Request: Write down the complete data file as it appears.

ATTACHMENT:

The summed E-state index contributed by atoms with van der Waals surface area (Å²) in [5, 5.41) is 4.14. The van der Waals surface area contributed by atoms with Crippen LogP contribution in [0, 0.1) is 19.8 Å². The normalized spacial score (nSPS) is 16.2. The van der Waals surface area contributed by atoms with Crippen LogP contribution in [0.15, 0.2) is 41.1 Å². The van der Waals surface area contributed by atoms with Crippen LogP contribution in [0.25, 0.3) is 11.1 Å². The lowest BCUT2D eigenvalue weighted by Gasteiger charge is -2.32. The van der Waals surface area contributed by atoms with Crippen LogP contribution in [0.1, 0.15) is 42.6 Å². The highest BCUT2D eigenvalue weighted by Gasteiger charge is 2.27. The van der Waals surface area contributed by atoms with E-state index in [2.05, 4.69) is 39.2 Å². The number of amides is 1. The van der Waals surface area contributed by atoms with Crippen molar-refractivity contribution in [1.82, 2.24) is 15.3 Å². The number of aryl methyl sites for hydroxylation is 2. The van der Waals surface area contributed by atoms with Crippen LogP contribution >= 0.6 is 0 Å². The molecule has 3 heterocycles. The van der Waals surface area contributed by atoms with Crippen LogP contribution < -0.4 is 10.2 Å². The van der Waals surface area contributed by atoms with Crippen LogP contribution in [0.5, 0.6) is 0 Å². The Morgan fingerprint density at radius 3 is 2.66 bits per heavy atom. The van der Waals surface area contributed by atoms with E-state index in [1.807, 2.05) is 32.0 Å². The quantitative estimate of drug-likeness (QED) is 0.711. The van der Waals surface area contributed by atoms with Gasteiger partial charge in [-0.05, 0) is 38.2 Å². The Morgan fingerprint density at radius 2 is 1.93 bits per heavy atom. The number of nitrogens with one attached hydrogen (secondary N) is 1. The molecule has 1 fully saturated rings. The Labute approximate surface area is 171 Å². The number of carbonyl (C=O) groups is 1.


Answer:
The summed E-state index contributed by atoms with van der Waals surface area (Å²) in [5, 5.41) is 4.14. The van der Waals surface area contributed by atoms with Crippen LogP contribution in [0, 0.1) is 19.8 Å². The normalized spacial score (nSPS) is 16.2. The van der Waals surface area contributed by atoms with Crippen LogP contribution in [0.15, 0.2) is 41.1 Å². The van der Waals surface area contributed by atoms with Crippen LogP contribution in [0.25, 0.3) is 11.1 Å². The lowest BCUT2D eigenvalue weighted by Gasteiger charge is -2.32. The van der Waals surface area contributed by atoms with Crippen LogP contribution in [0.1, 0.15) is 42.6 Å². The highest BCUT2D eigenvalue weighted by Gasteiger charge is 2.27. The van der Waals surface area contributed by atoms with E-state index in [2.05, 4.69) is 39.2 Å². The number of amides is 1. The van der Waals surface area contributed by atoms with Crippen molar-refractivity contribution in [1.82, 2.24) is 15.3 Å². The number of aryl methyl sites for hydroxylation is 2. The van der Waals surface area contributed by atoms with Crippen LogP contribution >= 0.6 is 0 Å². The molecule has 3 heterocycles. The van der Waals surface area contributed by atoms with Crippen LogP contribution < -0.4 is 10.2 Å². The van der Waals surface area contributed by atoms with Crippen LogP contribution in [0.5, 0.6) is 0 Å². The Morgan fingerprint density at radius 3 is 2.66 bits per heavy atom. The van der Waals surface area contributed by atoms with E-state index in [1.807, 2.05) is 32.0 Å². The quantitative estimate of drug-likeness (QED) is 0.711. The van der Waals surface area contributed by atoms with Gasteiger partial charge in [-0.05, 0) is 38.2 Å². The Morgan fingerprint density at radius 2 is 1.93 bits per heavy atom. The number of nitrogens with one attached hydrogen (secondary N) is 1. The molecule has 1 fully saturated rings. The Labute approximate surface area is 171 Å². The number of carbonyl (C=O) groups is 1.